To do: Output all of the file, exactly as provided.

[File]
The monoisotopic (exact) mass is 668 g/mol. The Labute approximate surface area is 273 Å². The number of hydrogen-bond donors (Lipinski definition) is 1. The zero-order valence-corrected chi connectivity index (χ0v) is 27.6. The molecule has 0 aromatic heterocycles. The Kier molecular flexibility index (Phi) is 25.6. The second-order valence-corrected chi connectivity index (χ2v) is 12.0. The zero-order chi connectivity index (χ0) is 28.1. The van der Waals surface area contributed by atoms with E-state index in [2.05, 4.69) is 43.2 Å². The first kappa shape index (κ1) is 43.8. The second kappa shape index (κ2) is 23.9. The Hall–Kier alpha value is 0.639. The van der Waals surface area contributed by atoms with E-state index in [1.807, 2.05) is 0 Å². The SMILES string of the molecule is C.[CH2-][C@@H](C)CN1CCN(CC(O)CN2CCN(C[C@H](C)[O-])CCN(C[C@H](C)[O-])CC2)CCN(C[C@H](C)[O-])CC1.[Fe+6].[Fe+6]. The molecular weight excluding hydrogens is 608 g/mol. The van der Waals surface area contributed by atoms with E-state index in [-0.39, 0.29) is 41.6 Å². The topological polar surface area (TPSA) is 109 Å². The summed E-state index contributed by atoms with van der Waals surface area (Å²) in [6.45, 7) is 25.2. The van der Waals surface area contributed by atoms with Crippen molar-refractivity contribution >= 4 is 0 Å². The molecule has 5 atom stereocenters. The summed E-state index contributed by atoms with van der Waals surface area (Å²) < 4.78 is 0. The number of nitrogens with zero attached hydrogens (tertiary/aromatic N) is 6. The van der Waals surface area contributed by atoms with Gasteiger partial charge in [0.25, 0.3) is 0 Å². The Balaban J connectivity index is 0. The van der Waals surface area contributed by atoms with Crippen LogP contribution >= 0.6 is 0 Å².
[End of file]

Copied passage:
The monoisotopic (exact) mass is 668 g/mol. The Labute approximate surface area is 273 Å². The number of hydrogen-bond donors (Lipinski definition) is 1. The zero-order valence-corrected chi connectivity index (χ0v) is 27.6. The molecule has 0 aromatic heterocycles. The Kier molecular flexibility index (Phi) is 25.6. The second-order valence-corrected chi connectivity index (χ2v) is 12.0. The zero-order chi connectivity index (χ0) is 28.1. The van der Waals surface area contributed by atoms with E-state index in [2.05, 4.69) is 43.2 Å². The first kappa shape index (κ1) is 43.8. The second kappa shape index (κ2) is 23.9. The Hall–Kier alpha value is 0.639. The van der Waals surface area contributed by atoms with E-state index in [1.807, 2.05) is 0 Å². The SMILES string of the molecule is C.[CH2-][C@@H](C)CN1CCN(CC(O)CN2CCN(C[C@H](C)[O-])CCN(C[C@H](C)[O-])CC2)CCN(C[C@H](C)[O-])CC1.[Fe+6].[Fe+6]. The molecular weight excluding hydrogens is 608 g/mol. The van der Waals surface area contributed by atoms with E-state index in [-0.39, 0.29) is 41.6 Å². The topological polar surface area (TPSA) is 109 Å². The summed E-state index contributed by atoms with van der Waals surface area (Å²) in [6.45, 7) is 25.2. The van der Waals surface area contributed by atoms with Crippen molar-refractivity contribution >= 4 is 0 Å². The molecule has 5 atom stereocenters. The summed E-state index contributed by atoms with van der Waals surface area (Å²) < 4.78 is 0. The number of nitrogens with zero attached hydrogens (tertiary/aromatic N) is 6. The van der Waals surface area contributed by atoms with Gasteiger partial charge in [0.25, 0.3) is 0 Å². The Balaban J connectivity index is 0. The van der Waals surface area contributed by atoms with Crippen LogP contribution >= 0.6 is 0 Å².